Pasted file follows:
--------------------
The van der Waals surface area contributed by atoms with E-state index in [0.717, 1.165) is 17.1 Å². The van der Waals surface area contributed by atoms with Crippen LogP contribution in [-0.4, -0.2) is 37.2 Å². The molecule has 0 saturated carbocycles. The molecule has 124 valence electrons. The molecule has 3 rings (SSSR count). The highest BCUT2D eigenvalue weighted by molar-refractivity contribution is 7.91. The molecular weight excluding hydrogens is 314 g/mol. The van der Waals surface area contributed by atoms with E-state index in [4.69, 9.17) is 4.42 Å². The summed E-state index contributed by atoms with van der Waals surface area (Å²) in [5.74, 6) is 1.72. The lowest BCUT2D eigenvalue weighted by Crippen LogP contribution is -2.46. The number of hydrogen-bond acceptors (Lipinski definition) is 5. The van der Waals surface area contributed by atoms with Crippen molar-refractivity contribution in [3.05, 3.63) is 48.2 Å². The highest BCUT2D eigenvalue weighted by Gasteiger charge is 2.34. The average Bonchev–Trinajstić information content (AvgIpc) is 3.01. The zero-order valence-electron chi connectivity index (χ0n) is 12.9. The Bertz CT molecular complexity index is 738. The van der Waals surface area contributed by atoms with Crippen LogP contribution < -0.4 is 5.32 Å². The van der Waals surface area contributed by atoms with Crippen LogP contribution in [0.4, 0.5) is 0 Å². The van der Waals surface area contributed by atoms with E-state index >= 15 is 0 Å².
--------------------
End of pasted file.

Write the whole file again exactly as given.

The van der Waals surface area contributed by atoms with E-state index in [0.717, 1.165) is 17.1 Å². The van der Waals surface area contributed by atoms with Crippen LogP contribution in [-0.4, -0.2) is 37.2 Å². The molecule has 0 saturated carbocycles. The molecule has 124 valence electrons. The molecule has 3 rings (SSSR count). The highest BCUT2D eigenvalue weighted by molar-refractivity contribution is 7.91. The molecular weight excluding hydrogens is 314 g/mol. The van der Waals surface area contributed by atoms with E-state index in [4.69, 9.17) is 4.42 Å². The summed E-state index contributed by atoms with van der Waals surface area (Å²) in [5.74, 6) is 1.72. The lowest BCUT2D eigenvalue weighted by Crippen LogP contribution is -2.46. The number of hydrogen-bond acceptors (Lipinski definition) is 5. The van der Waals surface area contributed by atoms with Crippen molar-refractivity contribution in [3.05, 3.63) is 48.2 Å². The highest BCUT2D eigenvalue weighted by Gasteiger charge is 2.34. The average Bonchev–Trinajstić information content (AvgIpc) is 3.01. The zero-order valence-electron chi connectivity index (χ0n) is 12.9. The Bertz CT molecular complexity index is 738. The van der Waals surface area contributed by atoms with Crippen LogP contribution < -0.4 is 5.32 Å². The van der Waals surface area contributed by atoms with Crippen LogP contribution in [0.4, 0.5) is 0 Å². The van der Waals surface area contributed by atoms with E-state index >= 15 is 0 Å².